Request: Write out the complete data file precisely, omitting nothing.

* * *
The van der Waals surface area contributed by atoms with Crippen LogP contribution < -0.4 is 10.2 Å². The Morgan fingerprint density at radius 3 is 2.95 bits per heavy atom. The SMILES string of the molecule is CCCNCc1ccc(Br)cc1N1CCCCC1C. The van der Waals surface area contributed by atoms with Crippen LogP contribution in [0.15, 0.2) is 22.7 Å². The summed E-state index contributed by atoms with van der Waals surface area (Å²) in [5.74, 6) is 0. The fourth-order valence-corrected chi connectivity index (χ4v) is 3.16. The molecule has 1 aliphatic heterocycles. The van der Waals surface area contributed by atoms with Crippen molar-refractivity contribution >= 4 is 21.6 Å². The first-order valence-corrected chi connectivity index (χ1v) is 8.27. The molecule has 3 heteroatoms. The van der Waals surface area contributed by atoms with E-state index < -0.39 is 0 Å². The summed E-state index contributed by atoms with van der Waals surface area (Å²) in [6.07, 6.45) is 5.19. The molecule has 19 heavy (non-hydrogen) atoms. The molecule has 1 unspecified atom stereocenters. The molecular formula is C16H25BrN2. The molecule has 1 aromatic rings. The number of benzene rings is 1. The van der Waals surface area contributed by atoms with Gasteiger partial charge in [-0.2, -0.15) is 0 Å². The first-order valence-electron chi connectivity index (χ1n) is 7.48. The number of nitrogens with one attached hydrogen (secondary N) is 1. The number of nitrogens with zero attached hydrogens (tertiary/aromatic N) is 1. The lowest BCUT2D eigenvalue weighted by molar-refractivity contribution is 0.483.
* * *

The van der Waals surface area contributed by atoms with Crippen LogP contribution < -0.4 is 10.2 Å². The Morgan fingerprint density at radius 3 is 2.95 bits per heavy atom. The SMILES string of the molecule is CCCNCc1ccc(Br)cc1N1CCCCC1C. The van der Waals surface area contributed by atoms with Crippen LogP contribution in [0.15, 0.2) is 22.7 Å². The summed E-state index contributed by atoms with van der Waals surface area (Å²) in [5.74, 6) is 0. The fourth-order valence-corrected chi connectivity index (χ4v) is 3.16. The molecule has 1 aliphatic heterocycles. The van der Waals surface area contributed by atoms with Crippen molar-refractivity contribution >= 4 is 21.6 Å². The first-order valence-corrected chi connectivity index (χ1v) is 8.27. The molecule has 3 heteroatoms. The van der Waals surface area contributed by atoms with E-state index < -0.39 is 0 Å². The summed E-state index contributed by atoms with van der Waals surface area (Å²) in [6.07, 6.45) is 5.19. The molecule has 19 heavy (non-hydrogen) atoms. The molecule has 1 unspecified atom stereocenters. The molecular formula is C16H25BrN2. The molecule has 1 aromatic rings. The number of benzene rings is 1. The van der Waals surface area contributed by atoms with Gasteiger partial charge in [-0.2, -0.15) is 0 Å². The first-order valence-electron chi connectivity index (χ1n) is 7.48. The number of nitrogens with one attached hydrogen (secondary N) is 1. The number of nitrogens with zero attached hydrogens (tertiary/aromatic N) is 1. The lowest BCUT2D eigenvalue weighted by molar-refractivity contribution is 0.483.